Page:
If you aren't one of the poor souls so traumatized by the Goosebumps books that you've sworn off all things with "haunted," "horror" or "theme park" in the description, then perhaps you're one of those ballsy buggers who think it's not really autumn until you've peed yourself in fear at least once. If you fall into the latter category, Screams is the place to satisfy your freaky fear fetish. Screams boasts that it is the "World's Largest Halloween Theme Park," with, among other things, four--count 'em!--four haunted houses: Castle of Darkness, Arcane Asylum, Black Hole Experience and Terror Visions in 3D, the last of which has clowns. For more juvenile members of the family--"juvenile" being subjective--there's the Spooky Hollow, complete with bounce house, pumpkin patch, "spooky" golf and a much-less-haunted mini-maze. Screams is located about 30 minutes from Dallas near Waxahachie. To get there, take Interstate 35 South to Exit 399 A, then go west on FM 66. The park will be up and running Fridays and Saturdays from 7 p.m. to 11 p.m., October 1 through October 30, as well as October 31, for obvious reasons. Tickets are $18.99 per person. Kids under 5 are admitted for free. Parking is also free. Call 1-800-3-SCREAM or visit www.screamspark.com. --Mary Monigold
Evil Dead II, showing midnights October 1 and October 2 at the Inwood Theater, is a study in contrasts--a gross-out that's also a laugh-out-loud, a yuck-yuck chock-full of Stooges nyuck-nyucks and a low-budget gore-fest made by a director who'd wind up commanding a superhero franchise worth billions. Sam Raimi and Bruce Campbell, as hunky dimwit Ash, fashioned their slapstick horror for pennies on the dollar, which even get you claymated zombies dancing the fright away. A masterpiece. Call 214-764-9106. --Robert Wilonsky
Oh, the things you learn at the Dallas Observer. Not only is there a Craft Yarn Council of America, but it's declared mid-September to mid-October as National Knit-Out and Crochet Time. You'll learn to respect this declaration when Half Price Books hosts its own Knit-Out and Crochet Time event on October 2 from 10 a.m. to 6 p.m. It will feature knitters, crocheters and spinners demonstrating their skills and showing off the basics: Knitting includes two needles and yarn, and to crochet, cast aside the needles and pick up a hook. The event will be held at the Half Price Books Community Room, 5803 E. Northwest Highway. Call 214-379-8000. --Paul Kix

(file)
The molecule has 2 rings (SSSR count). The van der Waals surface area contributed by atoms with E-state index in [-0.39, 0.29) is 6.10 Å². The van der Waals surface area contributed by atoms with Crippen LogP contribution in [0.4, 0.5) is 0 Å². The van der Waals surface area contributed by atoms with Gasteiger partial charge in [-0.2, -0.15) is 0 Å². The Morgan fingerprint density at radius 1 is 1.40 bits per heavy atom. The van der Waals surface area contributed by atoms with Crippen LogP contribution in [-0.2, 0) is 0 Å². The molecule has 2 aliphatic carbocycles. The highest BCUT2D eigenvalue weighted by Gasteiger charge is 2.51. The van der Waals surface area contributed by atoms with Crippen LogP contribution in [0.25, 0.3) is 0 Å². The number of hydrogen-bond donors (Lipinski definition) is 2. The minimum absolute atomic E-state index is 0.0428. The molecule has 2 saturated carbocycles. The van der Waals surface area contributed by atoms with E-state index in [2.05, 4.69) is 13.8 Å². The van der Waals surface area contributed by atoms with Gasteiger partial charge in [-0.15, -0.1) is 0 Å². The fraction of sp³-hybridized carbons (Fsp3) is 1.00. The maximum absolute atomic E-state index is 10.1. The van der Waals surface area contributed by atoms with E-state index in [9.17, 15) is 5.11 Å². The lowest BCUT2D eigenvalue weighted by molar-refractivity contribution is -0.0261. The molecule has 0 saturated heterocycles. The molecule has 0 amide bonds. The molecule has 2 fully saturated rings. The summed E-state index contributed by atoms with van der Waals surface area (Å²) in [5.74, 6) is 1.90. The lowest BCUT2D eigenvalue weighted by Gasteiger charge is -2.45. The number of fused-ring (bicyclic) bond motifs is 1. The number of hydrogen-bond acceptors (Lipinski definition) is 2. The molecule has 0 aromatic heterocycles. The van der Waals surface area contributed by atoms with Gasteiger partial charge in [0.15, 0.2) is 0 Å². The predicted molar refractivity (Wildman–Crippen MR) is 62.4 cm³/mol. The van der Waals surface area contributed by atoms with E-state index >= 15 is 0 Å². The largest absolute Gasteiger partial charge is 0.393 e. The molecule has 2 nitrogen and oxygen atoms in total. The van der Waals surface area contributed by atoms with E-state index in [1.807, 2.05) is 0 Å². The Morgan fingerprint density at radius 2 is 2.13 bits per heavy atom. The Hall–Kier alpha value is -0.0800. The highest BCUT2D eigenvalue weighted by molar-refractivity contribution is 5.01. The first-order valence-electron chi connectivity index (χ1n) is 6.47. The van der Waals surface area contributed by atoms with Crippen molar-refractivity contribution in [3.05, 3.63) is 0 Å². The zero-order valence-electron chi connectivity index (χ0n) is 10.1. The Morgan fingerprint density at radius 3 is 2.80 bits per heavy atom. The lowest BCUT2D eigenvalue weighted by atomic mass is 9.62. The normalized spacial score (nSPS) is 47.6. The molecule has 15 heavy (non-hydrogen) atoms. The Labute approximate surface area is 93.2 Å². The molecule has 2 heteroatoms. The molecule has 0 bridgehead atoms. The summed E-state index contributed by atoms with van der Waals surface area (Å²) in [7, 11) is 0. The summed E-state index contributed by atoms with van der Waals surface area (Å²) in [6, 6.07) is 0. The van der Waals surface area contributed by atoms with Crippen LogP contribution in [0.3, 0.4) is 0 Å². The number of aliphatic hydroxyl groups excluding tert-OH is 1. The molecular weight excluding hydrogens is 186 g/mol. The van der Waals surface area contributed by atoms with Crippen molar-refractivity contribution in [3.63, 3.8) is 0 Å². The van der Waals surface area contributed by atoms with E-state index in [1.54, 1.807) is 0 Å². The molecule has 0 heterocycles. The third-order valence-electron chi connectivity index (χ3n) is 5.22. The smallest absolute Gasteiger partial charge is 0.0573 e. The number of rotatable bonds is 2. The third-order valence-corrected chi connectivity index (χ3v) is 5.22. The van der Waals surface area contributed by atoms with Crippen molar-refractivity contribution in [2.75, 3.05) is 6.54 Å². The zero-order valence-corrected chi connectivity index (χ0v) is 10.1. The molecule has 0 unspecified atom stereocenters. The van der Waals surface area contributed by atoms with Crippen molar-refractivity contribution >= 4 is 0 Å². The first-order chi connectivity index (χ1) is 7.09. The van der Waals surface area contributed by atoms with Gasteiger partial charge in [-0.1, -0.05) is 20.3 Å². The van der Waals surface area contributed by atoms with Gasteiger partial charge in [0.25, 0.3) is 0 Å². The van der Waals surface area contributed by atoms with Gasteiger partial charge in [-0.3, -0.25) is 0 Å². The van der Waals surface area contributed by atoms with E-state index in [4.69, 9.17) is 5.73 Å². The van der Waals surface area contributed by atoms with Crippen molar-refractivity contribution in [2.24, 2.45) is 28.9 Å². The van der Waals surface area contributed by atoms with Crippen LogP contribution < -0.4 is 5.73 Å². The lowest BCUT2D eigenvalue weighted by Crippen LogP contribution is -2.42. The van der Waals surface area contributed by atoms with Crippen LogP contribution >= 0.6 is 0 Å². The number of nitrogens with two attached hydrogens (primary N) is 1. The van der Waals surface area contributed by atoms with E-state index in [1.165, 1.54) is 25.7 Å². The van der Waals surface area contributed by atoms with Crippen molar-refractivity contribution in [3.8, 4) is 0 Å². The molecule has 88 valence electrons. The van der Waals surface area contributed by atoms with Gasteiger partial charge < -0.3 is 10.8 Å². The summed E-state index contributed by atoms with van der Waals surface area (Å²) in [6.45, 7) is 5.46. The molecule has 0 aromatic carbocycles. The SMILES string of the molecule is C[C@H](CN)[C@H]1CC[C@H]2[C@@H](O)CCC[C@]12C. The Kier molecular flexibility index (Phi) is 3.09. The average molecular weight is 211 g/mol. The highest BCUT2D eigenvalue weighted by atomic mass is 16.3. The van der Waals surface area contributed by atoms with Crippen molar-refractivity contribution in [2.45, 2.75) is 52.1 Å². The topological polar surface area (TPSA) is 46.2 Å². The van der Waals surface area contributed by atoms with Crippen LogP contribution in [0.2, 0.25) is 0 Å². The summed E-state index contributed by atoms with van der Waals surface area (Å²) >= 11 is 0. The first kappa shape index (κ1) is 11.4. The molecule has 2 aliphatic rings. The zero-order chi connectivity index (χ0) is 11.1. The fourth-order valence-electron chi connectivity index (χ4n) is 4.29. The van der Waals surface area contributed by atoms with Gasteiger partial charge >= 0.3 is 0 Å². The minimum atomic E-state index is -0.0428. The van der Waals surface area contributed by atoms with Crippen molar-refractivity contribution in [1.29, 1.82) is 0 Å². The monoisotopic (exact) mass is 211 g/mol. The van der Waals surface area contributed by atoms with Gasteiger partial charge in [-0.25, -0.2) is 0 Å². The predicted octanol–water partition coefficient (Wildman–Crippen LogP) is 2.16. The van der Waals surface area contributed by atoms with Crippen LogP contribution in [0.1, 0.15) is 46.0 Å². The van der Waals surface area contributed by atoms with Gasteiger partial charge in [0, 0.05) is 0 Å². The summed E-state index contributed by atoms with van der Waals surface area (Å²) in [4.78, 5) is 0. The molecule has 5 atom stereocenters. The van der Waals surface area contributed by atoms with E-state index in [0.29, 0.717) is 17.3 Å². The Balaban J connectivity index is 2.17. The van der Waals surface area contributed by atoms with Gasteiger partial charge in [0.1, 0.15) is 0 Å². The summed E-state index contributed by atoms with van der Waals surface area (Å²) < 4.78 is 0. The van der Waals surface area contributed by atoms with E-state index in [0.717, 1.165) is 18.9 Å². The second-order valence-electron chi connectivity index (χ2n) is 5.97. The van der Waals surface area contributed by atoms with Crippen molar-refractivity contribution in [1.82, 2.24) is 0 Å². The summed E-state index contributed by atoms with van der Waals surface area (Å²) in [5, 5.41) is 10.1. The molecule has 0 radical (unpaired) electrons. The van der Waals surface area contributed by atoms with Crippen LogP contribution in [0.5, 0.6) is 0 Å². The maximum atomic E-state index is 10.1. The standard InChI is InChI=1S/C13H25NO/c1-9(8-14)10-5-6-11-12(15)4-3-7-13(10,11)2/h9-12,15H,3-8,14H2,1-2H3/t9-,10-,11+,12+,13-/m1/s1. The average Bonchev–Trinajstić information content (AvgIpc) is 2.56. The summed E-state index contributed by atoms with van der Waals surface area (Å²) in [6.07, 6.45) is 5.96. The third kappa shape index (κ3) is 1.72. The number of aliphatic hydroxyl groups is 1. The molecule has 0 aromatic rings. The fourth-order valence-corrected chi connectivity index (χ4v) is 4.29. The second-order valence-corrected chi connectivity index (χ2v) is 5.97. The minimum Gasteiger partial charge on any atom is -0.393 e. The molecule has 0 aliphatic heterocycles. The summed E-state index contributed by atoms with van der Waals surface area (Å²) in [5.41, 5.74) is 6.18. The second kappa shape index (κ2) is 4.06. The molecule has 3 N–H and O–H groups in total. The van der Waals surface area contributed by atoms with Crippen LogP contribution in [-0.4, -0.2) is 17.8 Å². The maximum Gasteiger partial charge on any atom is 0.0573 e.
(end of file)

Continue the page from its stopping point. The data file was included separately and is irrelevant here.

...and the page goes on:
Fire it Up
Natty neighborhoods of new brick ranch-style houses spread out in west Fort Worth during the 1950s, filled with employees at Carswell Air Force Base and General Dynamics, affectionately known as the "bomber plant." GD built a sprawling recreation area as a company perk, so families swam, played bridge, picnicked or took art classes. Now the Lockheed-Martin Recreation Area, on Bryant-Irvin north of Interstate 20, is open to the public for these activities, including an impressive pottery studio for amateur and professional potters. Christi Allen runs the LMRA Pottery Studio and has organized a free Pottery in the Park festival held from 10 a.m. to 5 p.m. Saturday and Sunday. Allen says Texas tableware and ceramic art will be on display and for sale. "We're having a hands-on Raku firing demonstration with local potter Krysia Stronski," Allen says. To keep the kids away from this hot spot, there will be face painting, carnival rides, live music and refreshments. Call 817-689-4800. --Annabelle Massey Helber
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